My bike was missing its BMW toolkit and guess what, a new one only costs £112 (though many other BMs share it; see link). Now I have the wheel nut size sorted at the more regular 27mm size, I started looking for one of those flat ring spanners you get with Jap bikes plus some mini pliers to add under the seat with a few spanners and hex keys.
After hours on the web trying to save a fiver, the cheapest solution I found was something like a used toolkit off an early-ish GSXR1100. Plenty of them around once so plenty in the breakers. I got one as shown above for £15 posted. It comes with the vital flat ring 27mm with extension handle, pliers and all four hex keys match exactly what the BMW uses. With a 12mm for the chain tension and a combo 8/7mm ring I’ll be in business.
If not hex, then the 650X uses a lot of 8mm head, plus a couple of 7s and 13/15 on the mirrors where I’ve fitted some RAM ball mounts (see windscreen image below; 50g) for GPS, cameras and so on.
I’m not convinced it’ll be up to it, but seeing as it’s around, I re-fitted my US-made Slipsteam Spitfire windscreen (~1kg?) off last year’s CRF-L. There are plenty of windscreens to be had in the UK, but for just $20 for some larger 1 1/4 inch clamps to fit the BMW’s fat 1.125 (28.5mm) bars, it was worth the gamble.
On the 30-mile run down to Vines in Guildford along on the A3 to get the subframe, I fully expected it to play up, but it held firm at 70mph, despite its single pair of mounting stalks. I can’t say sitting behind it was like being in the back of a Mercedes sedan in full repose, but it must lessen the wind pressure and didn’t seem to affect the handling. That may yet prove an issue as the BM is faster the old 250 CRF. The great thing with the Spitfire is it comes off in a jiffy if heading off road.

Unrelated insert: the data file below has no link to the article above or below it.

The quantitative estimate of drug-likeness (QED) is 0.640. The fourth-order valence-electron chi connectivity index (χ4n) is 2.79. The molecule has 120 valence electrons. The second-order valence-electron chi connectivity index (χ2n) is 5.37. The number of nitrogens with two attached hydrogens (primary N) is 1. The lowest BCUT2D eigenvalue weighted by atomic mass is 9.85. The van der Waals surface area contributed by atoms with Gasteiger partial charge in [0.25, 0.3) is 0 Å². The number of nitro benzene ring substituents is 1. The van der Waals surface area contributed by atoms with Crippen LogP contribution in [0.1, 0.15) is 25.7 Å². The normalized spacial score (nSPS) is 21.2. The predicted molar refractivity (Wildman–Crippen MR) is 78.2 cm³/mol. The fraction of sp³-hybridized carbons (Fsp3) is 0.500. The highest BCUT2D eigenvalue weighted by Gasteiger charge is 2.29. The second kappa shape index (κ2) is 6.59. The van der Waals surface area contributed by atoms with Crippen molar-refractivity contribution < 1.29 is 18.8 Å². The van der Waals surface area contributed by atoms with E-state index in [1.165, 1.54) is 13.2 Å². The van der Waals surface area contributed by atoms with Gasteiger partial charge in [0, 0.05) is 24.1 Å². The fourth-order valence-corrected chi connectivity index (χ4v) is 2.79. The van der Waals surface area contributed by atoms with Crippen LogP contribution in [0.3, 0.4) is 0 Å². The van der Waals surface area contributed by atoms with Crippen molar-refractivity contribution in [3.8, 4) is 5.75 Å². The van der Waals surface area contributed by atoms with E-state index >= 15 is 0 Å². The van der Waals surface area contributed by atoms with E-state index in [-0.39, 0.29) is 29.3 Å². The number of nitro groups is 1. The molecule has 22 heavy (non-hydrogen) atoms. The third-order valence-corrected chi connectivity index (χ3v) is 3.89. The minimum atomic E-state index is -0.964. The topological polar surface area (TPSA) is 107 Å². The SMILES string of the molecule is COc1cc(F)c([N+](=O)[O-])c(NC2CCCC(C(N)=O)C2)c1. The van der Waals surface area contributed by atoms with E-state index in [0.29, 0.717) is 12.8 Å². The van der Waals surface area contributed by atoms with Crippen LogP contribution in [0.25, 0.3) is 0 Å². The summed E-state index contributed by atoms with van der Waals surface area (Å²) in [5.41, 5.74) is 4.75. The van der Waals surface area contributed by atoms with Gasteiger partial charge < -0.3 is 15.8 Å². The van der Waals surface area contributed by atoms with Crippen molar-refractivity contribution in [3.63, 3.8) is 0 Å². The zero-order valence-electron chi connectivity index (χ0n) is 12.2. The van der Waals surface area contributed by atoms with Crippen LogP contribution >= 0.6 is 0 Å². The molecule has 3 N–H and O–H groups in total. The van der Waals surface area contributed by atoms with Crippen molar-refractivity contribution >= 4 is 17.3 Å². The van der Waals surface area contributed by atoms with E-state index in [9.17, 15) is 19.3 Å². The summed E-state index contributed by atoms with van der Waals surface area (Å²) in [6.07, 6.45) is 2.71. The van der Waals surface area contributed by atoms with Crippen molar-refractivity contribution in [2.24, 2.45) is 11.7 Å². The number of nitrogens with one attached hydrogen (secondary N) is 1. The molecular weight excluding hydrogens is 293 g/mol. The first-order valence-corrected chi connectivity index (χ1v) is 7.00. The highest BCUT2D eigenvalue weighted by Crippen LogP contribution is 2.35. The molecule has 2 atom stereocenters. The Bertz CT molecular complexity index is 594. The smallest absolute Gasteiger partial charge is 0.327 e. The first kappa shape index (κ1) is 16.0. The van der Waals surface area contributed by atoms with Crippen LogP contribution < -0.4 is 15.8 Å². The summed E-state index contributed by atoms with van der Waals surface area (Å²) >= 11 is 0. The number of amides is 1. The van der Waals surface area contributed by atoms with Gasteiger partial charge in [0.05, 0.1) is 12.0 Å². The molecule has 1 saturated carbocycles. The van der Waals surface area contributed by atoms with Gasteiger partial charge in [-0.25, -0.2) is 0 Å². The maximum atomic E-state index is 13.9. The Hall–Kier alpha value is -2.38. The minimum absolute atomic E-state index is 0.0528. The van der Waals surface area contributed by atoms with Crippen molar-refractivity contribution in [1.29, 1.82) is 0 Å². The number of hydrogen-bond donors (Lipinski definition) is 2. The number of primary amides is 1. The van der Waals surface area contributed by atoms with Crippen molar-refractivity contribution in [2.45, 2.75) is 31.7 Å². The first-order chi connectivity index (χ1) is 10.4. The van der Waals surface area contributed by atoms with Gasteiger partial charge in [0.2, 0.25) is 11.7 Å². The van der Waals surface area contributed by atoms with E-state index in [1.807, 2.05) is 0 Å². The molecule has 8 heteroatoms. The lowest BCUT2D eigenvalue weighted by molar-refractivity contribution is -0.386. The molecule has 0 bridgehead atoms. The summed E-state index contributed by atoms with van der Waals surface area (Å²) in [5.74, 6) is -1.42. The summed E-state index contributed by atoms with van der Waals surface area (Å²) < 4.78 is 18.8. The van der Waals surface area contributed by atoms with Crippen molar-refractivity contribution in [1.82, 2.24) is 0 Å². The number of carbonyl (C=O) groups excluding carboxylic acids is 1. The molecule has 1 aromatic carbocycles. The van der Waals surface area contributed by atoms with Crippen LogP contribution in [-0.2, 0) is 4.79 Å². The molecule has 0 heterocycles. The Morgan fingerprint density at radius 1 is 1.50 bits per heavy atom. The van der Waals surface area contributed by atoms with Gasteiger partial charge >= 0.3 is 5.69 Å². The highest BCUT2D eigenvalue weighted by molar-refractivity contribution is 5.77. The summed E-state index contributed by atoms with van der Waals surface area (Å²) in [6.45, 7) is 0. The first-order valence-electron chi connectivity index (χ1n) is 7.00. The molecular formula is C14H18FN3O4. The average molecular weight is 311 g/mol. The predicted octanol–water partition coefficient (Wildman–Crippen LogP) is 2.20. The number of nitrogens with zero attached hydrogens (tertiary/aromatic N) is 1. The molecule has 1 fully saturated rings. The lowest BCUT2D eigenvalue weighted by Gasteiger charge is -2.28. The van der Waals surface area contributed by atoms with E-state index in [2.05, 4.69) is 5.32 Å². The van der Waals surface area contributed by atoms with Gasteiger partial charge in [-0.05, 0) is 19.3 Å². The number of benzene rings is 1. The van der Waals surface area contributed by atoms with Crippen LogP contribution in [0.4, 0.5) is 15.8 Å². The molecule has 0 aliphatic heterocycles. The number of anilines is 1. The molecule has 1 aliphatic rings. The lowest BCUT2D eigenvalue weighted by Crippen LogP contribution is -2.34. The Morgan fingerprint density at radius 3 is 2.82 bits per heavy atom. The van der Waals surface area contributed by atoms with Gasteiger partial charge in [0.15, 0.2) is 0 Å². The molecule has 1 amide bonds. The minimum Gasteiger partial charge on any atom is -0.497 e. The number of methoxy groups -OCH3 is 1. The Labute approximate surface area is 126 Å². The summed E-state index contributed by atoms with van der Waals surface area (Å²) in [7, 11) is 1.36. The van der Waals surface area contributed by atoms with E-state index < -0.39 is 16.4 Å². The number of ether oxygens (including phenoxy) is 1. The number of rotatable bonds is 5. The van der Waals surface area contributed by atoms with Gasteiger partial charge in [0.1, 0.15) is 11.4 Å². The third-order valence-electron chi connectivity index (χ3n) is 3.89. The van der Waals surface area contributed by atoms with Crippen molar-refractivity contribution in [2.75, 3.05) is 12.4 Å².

Apparently a smaller screen off a BMW R1200R (right) fits right onto an Xcountry too – the price for the screen and frame new from BMW? – don’t ask – but I picked up a used one on ebay.de for around €100 in case the Spitfire proves to be a misfire.
In my Wunderlich shopping frenzy I bought some ~25mm bar risers but I’m not sure there’s an urgent need for them just yet, as I’ve found briefly standing was not too much of a stoop. Maybe one for later when the off roading begins in earnest.
So all up with these adaptions I’ve spent around £300 including the spare screen and added about 3.5kg.
Still to come on Project X
Fitting a tail rack and increasing the woeful 9-litre fuel capacity. Fit a 12-volt power socket. Fit my ex-CRF-L Barkbusters when the fatbar clamps turn up (current ones are all-plastic cheapies). I also noted with regret that the shock is on max pre-load so at the very least I’ll probably need a heavy duty spring from Hyperpro, if not the Wilbers stick they all rave about.
Looking into the huge silencer which weighs in at 5.6kg, the word seems to be that nothing else works as efficiently, despite the great noise they might make and the 2 kilos of weight they may save, so put your money into something else.
It may be worth performing a catsectomy to cut out the cat converter in the silencer’s end cap. I’m told by Hot Rod Erik this only saves about 300g but it significantly reduces the heat built up (which cats need to work properly) at the front of the pipe. That may affect emissions for future roadworthy tests, but is probably a good idea for the desert if I can get hold of a bashed up X-silencer.
For the steel subframe swap click this.